Expiration of enhanced Child Tax Credit looms, including for 229,000 Maine kids
December 3, 2021 – Families – COVID-19, Food Security, Maine, Racial EquityThe Center on Budget and Policy Priorities reports on the status of the Child Tax Credit in December. The credit enhancements, including making the credit fully refundable, increasing the credit’s maximum value, and allowing families to claim 17-year-olds, have infused more than 39 million households with monthly income since July 2021. As the credit expansions were only slated through 2021, those enhancements will be rolled back if the Build Back Better legislation calling for their extension does not pass. CBPP notes that nearly three-fifths of households use their credit in part to offset food costs, and that the loss of this credit would trigger a widening of racial-ethnic gaps in child poverty. About 90 percent of Maine children have been eligible for the expanded credit in 2021, translating to 229,000 Mainers under 18 who would lose out in its absence.
Pandemic brings lower rates of moving than ever before
States, including Maine, are leveraging COVID relief funds to advance equity in childcare
November 30, 2021 – Young Children, Families – Childcare, COVID-19, Education, Mental HealthThe Center for Law and Social Policy has published a factsheet highlighting the ways that some states are investing American Rescue Plan Act funds to advance equity and bake in policy change that will support ongoing federal investment. The report specifically highlights Maine’s plan to use federal relief funds to expand mental health and socioemotional support programming to children and providers, as well as the state’s shift to enrollment-based reimbursement for subsidies (rather than the traditional attendance-based). Other states’ efforts to increase pay, reduce barriers to access through higher eligibility cutoffs or waived copays, stabilize provider revenue through higher subsidy reimbursement, or to support home-based childcare providers are also lauded.
Creative blends of funding bring supportive and affordable housing to rural markets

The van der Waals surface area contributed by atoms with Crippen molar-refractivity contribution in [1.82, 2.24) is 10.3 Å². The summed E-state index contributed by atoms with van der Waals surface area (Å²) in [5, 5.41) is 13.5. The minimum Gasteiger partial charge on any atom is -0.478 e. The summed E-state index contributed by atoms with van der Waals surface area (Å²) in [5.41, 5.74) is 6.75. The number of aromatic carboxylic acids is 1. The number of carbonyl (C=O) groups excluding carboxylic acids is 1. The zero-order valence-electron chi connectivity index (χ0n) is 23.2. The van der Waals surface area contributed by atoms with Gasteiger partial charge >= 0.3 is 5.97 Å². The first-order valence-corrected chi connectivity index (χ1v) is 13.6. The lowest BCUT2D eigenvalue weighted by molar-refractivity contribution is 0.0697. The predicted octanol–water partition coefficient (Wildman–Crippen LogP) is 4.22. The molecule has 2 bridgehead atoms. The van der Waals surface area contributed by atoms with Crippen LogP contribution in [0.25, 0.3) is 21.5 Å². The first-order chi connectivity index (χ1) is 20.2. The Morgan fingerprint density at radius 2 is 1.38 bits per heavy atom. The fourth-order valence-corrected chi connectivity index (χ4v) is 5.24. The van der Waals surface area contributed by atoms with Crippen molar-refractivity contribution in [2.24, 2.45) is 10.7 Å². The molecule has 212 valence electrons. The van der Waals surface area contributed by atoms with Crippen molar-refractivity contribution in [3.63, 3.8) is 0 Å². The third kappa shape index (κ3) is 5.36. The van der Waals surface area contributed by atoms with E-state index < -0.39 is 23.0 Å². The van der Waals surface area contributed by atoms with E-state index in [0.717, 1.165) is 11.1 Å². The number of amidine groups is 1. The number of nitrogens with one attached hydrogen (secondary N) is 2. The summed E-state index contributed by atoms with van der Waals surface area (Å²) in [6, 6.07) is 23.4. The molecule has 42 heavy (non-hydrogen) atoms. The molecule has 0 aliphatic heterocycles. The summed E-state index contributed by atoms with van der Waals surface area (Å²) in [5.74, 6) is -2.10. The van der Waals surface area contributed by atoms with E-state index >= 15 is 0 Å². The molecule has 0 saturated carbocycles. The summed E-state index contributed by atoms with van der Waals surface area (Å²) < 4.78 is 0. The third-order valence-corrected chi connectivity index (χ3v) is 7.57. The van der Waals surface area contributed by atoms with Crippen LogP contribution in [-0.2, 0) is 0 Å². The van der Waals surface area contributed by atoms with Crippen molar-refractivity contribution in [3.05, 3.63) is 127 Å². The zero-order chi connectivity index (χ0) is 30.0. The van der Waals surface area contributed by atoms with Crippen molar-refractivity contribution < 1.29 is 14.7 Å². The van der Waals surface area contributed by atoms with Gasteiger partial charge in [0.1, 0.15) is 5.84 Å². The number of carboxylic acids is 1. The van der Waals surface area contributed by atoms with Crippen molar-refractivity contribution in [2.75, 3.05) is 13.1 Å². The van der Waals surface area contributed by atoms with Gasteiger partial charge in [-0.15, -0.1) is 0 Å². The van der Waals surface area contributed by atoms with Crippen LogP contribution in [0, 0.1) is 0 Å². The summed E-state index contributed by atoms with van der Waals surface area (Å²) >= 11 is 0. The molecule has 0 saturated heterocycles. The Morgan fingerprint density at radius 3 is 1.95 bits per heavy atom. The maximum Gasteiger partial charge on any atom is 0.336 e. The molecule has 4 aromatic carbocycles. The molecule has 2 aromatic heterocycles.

November 29, 2021 – Families, Seniors – COVID-19, Housing, RuralAs the pandemic continues to put pressure on the housing market and limit available shelter space, some rural communities are seeing homelessness become more visible. Community leaders note the “hidden” nature of rural homelessness, often manifesting in households “doubling up,” and say the perennial rural challenges of sparse funding and low population density complicate relief efforts. An overview from Affordable Housing Finance Magazine describes developer efforts in California, Maryland, and Florida to close those housing gaps by bringing affordable and supportive housing to rural spaces.
Economic Research Service finds rural America losing population
November 18, 2021 – Families – COVID-19, Racial Equity, RuralThe Economic Research Service has released its Rural America at a Glance report for 2021, finding that the rural population shrank by 0.6 percent between 2010 and 2020. The authors find that the decline has been driven by losses in rural counties designated as persistently poor, where the population has dropped by 5.7 percent. In the meantime, urban populations grew by 8.8 percent, and even persistently poor urban places, by 5.8 percent. Analysis of pandemic-era measures show that rural places have experienced more infections per 100,000 residents than urban places, and rural vaccination rates trail urban rates by more than 10 percentage points. While job loss has recovered in both types of places, rural residents in persistently poor places are disadvantaged by their lower broadband connectivity rates. Finally, the paper shows that persistently poor rural counties are twice as racially diverse as their nonpoor rural counterparts. Between population loss, low broadband connectivity, and disproportionately pandemic impacts, the report’s findings suggest that rural Black, Latinx, and American Indian residents face a nexus of economic challenges.